Despite these challenges and, in Nanmo’s case, attempts to talk themselves down as mere hobbyists, most Japanese indie developers do now see themselves as distinctly separate from ‘doujinsoft’ (or amateur) game makers.
“Despite the harsh times, this event reminds me that it’s OK to make the game I really want to make”
“The triple-A industry has seen a very steep decline. It’s here that you can see some of the new lifeblood”
Mielke argues that it’s the exposure to the wider indie universe over the past few years that has opened up Japanese indies to the possibilities in front of them.
“Japanese indies were once satisfied with going to events such as Comiket where they’d print up 500 copies of their game, without realising there were platforms like Steam,” he says. “We don’t accept doujin games and developers don’t want to associate themselves with the term as they see them as amateur games, lifting sprites from commercial games or featuring adult content. They’re trying to offer a higher level of quality than that.”
It’s something Takaaki Ichijo, developer of the Silent Hill- inspired Back
In 1995, agrees with. “I saw myself being a doujin maker, the kind that would be at Comiket,” he says. “But now I know that wouldn’t be a good idea. People who go to those events value a certain kind of style and content, and I don’t think they’d be interested in this kind of game.”
His game’s style caused some confusion when it was announced in April, with some outlets reporting that the game was developed in the west.
“When you think of typical Japanese games you think of cutesy girls, so I suppose I’m in a minority [working] against that stereotype,” he says. “But us indies are on the rise. The amount of people who came [to BitSummit] exceeded my expectations, and this was the perfect opportunity to show that this is a Japanese game.”
There’s inherent tension in being a Japanese indie, demonstrated by Ichijo’s experience: are you creating games for the Japanese audience, or a global one? For many, it’s not clear cut. A developer such as Pygmy Studio shows off Bokosuka Wars 2, a sequel to an (obscure in the west) Famicom simulation RPG from 32 years ago that’s purely for the Japanese audience. Other developers hold that the Japanese audience, in unspecified terms, is just different from the rest of the world. Even western-influenced developers based in Japan, such as Australian Matt Fielding, have to take this into consideration.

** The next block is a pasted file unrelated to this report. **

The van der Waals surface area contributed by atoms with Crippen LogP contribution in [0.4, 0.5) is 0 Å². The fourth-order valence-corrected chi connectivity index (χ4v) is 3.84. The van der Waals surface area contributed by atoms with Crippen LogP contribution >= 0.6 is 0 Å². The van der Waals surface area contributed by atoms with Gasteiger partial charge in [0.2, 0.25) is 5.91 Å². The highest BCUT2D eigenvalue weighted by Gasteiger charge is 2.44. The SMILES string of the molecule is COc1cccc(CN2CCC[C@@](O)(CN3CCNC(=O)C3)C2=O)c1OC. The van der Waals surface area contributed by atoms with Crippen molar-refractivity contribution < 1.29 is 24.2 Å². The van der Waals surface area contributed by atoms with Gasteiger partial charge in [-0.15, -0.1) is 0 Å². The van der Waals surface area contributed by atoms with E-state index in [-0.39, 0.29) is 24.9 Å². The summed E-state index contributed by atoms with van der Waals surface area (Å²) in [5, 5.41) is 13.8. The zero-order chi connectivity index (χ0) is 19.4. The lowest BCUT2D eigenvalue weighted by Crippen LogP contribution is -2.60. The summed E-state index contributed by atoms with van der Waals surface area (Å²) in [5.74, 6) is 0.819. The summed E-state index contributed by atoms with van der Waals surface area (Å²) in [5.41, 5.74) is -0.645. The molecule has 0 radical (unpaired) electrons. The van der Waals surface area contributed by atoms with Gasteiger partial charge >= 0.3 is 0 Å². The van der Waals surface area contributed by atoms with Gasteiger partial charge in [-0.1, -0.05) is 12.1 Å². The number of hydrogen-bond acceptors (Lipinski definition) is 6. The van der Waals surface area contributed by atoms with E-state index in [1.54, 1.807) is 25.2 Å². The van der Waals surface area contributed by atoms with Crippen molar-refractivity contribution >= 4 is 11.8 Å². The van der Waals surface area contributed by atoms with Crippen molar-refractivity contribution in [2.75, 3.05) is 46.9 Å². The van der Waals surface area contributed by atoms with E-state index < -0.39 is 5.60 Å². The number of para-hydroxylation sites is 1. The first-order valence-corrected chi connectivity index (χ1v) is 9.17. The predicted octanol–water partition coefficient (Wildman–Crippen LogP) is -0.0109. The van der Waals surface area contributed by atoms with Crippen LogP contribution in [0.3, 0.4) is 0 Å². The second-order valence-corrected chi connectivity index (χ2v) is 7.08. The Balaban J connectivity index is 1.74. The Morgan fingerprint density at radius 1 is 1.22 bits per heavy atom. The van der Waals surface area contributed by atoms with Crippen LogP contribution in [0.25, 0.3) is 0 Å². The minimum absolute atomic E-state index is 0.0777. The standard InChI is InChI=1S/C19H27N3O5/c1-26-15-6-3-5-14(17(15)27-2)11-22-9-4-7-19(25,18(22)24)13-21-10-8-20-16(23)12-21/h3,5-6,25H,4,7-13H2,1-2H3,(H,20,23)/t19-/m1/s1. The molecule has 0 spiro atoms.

“I’m the only developer [on action adventure Exile’s End], but through [publisher] Marvelous I’ve managed to get help from Keiji Yamagishi, the original composer of Ninja Gaiden, to do all the music,” he says. “And I’ve got cutscenes and some of the in-game art done by a veteran of the 16bit era in Japan too – someone who worked on an unreleased
Ninja Gaiden for the Mega Drive.” “We’re doing a Japanese version on release, and I’m hoping it’s popular in Japan. The influences for me are
maybe a little bit different than they’re used to here, but thanks to the artwork and music being more familiar, I hope it will have the right level of appeal.”
The attendees at BitSummit – adults, children and families, few if any who seem to fit otaku stereotypes – remain blissfully unaware of these subtle plays for their affections and respond with glee to the games on offer universally. They even take to the Indie Megabooth, where it’s not just flashy draws such as Crypt Of The
NecroDancer that attract the crowds, but other offerings such as Sentris and Videoball that remain busy all day.
The audience is there in Japan for indie games, be they western-styled or not. The question only remains if the momentum of events such as BitSummit can be maintained.
“The Japanese indie community is getting healthier and healthier,” Mielke says. “Partly because of what we’ve done, and partly because of other indie events that have risen up. The triple-A industry [here] has seen a very, very steep decline, so it’s [in indies] that you can see some of the new lifeblood.
“I’ve always maintained that the next Miyamoto is going to come out of Japan’s indie games scene. It’s here that the real creativity can be found.”
CLOCKWISE FROM LEFT The attention-grabbing booth samurai for BushidoRideHD; BitSummit founder and Shinra Technologies comms director James Mielke addresses the audience; it wouldn’t be a gaming event in 2015 without Oculus Rift